Designs on our future
For most of the crowds flocking to Syon Park in Isleworth this Sunday, the main attraction won’t be the combined efforts of robert Adam and Capability Brown, but Decorex, an unveiling of new collections of furniture, lighting, fabric and wallpaper ( page 82). The show is part of the annual London Design Festival, a group of design events that spans the length and breadth of London, from Syon Park in the west and Spitalfields in the east to Kings Cross in the north and Design Centre, Chelsea Harbour in the south.
It might come as a surprise to many visitors that much of what is on show at these events is made in Britain. After the humiliating demise of British-owned car manufacturers and, more recently, the turbulence in the British steel industry, there is a belief that we are a nation that relies little on manufacturing.
This isn’t the case—or at least not in our burgeoning interiors industry. In Ernesettle on the Tamar in Devon, Vispring employs 250 people who, last year, made 50,000 beds. In Lancaster, Standfast & Barracks prints fabrics that are exported all over the world. A few miles away in Burnley, the family-owned firm of Graham & Brown prints 13 million rolls of wallpaper a year on presses that rarely pause for breath. Even in London, an area not associated with manufacturing, there are thriving businesses such as The Sofa & Chair Company, Savoir Beds, Sebastian Cox and Charles Edwards that service the city’s new role as interior-design capital of the world.
The obvious benefit of all this feverish activity is the creation of jobs, often in areas in which they are in short supply, but there are other advantages, too. In the export market, British interior design enjoys a profile that has grown strongly in the past decade. In St Germain, Manhattan and West Hollywood, you don’t need to look far to find British interiors brands such as Colefax and Fowler, Farrow & Ball, Vaughan Designs and The rug Company. Nor do you have to look far for the work of our designers, many of whom enjoy cult status—notably, Nina Campbell and William Yeoward, who pack lecture rooms around the USA, Australia and South Africa.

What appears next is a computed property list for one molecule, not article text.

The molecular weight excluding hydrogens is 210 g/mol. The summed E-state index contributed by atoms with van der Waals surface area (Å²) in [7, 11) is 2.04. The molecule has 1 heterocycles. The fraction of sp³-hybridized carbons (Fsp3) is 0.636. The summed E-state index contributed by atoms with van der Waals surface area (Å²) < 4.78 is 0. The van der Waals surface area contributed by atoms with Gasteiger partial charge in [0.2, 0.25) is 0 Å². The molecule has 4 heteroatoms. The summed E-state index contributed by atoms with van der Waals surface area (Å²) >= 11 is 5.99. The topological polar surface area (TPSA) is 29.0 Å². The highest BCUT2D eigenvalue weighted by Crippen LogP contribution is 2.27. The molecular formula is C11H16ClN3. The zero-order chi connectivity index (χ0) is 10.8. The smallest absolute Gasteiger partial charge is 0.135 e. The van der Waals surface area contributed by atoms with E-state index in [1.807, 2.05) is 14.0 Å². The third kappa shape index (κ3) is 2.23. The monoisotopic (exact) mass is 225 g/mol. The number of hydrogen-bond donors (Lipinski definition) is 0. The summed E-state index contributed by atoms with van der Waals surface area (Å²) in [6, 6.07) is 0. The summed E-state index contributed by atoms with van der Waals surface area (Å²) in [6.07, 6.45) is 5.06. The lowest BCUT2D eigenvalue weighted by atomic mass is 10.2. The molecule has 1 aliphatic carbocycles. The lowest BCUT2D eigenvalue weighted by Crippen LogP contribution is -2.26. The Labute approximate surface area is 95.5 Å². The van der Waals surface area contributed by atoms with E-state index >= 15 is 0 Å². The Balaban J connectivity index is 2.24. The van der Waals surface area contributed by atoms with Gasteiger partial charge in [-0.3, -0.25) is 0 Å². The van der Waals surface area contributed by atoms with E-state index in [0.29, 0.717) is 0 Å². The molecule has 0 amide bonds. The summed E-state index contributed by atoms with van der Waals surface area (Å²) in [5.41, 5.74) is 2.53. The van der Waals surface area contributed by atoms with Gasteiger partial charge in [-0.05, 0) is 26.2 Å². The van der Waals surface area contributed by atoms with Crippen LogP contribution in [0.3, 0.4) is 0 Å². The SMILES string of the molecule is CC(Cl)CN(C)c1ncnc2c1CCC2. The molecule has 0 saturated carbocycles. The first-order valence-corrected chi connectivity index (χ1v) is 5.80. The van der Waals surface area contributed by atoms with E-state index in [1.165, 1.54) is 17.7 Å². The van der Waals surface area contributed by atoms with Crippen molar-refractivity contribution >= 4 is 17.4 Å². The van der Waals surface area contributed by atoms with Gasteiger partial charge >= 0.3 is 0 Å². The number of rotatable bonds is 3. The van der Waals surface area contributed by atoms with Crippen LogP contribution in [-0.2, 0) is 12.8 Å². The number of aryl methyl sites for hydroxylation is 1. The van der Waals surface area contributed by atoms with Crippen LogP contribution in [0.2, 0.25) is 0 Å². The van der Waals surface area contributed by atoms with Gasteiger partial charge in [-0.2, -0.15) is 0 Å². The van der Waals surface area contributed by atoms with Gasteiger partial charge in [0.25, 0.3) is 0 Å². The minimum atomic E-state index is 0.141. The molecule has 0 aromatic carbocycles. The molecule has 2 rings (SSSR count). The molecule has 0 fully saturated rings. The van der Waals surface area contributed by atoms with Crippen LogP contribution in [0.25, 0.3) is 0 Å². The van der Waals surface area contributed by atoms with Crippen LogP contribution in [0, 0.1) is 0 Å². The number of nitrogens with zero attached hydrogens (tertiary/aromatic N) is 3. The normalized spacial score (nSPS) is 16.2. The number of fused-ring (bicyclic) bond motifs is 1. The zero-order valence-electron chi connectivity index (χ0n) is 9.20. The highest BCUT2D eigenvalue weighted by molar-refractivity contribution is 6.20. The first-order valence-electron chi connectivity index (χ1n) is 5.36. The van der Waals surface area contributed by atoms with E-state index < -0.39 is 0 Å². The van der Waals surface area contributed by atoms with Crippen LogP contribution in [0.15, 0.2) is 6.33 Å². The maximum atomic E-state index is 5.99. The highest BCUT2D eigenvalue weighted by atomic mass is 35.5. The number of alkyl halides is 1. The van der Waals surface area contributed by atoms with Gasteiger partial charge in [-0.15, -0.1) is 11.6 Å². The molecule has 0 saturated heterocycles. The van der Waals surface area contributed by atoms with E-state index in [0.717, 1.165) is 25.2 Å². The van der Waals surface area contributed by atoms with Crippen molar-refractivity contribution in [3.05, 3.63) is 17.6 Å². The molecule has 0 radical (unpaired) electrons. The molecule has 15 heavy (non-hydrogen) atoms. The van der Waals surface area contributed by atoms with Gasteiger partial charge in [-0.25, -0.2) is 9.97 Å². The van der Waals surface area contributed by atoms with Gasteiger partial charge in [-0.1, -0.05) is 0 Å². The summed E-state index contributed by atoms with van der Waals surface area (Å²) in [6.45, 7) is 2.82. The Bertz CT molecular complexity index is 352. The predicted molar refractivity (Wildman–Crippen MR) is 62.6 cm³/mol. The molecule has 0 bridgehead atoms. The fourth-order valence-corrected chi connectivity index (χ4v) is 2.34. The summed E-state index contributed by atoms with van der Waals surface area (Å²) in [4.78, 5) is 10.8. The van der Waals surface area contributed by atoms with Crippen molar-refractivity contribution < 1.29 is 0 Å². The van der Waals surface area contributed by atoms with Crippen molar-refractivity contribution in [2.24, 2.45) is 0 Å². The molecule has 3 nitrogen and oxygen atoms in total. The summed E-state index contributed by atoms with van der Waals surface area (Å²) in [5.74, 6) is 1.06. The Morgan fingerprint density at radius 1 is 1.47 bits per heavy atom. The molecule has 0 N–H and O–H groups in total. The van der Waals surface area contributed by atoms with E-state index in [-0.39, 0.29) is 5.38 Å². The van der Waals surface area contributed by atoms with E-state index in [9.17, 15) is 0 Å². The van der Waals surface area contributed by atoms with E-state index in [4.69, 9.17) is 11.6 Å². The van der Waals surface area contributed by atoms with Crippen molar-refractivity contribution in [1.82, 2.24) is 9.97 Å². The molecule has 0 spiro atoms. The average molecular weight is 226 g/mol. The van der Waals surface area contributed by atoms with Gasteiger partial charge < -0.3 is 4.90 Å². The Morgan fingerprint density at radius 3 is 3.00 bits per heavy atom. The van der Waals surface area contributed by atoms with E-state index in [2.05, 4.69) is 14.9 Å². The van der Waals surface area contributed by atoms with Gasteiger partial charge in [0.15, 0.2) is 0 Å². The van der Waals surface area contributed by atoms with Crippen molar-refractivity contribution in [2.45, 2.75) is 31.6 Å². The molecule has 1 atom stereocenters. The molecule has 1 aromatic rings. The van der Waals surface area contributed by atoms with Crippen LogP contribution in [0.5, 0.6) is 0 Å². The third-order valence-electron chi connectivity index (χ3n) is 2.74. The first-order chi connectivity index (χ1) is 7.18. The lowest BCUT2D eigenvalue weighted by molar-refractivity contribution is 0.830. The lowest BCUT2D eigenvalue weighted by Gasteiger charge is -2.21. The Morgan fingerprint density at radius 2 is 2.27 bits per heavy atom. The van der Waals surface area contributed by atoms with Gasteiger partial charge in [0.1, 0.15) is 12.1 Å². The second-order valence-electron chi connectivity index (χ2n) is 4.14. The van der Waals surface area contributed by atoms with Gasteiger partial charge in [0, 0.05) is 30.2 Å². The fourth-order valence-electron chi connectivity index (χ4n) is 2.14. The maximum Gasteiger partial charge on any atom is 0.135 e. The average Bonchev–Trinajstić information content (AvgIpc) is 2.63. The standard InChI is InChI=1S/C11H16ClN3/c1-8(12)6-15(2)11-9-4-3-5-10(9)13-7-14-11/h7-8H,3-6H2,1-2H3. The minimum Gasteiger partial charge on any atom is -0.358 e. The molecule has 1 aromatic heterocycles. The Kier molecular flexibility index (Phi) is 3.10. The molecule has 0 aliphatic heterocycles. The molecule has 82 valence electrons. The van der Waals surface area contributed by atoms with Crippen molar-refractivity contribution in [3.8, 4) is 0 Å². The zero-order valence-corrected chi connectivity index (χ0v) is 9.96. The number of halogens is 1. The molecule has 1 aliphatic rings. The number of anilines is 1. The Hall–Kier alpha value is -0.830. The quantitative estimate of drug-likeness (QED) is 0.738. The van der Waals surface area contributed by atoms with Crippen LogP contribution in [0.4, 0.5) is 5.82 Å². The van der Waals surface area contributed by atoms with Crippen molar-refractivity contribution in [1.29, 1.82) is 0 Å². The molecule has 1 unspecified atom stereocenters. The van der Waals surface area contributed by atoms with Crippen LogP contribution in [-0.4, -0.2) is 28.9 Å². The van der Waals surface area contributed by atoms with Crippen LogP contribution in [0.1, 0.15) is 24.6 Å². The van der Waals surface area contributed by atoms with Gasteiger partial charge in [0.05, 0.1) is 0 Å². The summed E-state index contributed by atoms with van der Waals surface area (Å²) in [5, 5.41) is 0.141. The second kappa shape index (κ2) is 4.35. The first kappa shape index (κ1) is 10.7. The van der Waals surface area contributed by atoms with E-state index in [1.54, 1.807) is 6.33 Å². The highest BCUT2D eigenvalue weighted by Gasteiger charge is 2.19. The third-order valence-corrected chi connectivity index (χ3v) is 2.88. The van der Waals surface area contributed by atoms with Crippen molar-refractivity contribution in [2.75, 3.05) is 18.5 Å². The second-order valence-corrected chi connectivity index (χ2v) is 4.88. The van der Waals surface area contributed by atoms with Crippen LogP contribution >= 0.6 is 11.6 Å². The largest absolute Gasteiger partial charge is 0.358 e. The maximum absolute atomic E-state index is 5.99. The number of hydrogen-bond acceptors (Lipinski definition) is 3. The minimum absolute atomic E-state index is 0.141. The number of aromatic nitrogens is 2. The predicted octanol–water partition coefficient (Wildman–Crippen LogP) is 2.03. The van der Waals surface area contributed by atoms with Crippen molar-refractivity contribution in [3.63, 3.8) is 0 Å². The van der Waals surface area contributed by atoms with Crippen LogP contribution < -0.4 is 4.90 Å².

This autumn sees the opening of the Whitby Hotel in New York, whose interiors are the work of the British hotelier cum designer Kit Kemp. In the same way that her first hotel in the city, the Crosby Street, embodies the spirit of eclecticism is a hallmark of British taste, so too will this new venture. Like the Soho House group that now has outposts everywhere from Mayfair to Malibu, these projects play a vital role as ambassadors for Britain’s design capability.
The export value of our interiors industry might be dwarfed by the technology, pharmaceuticals and engineering sectors, yet, post-brexit, when Britain negotiates new commercial relationships with a wider world, our furniture, fabrics, wallpapers and paint will communicate our creative capabilities far more eloquently than any trade delegation.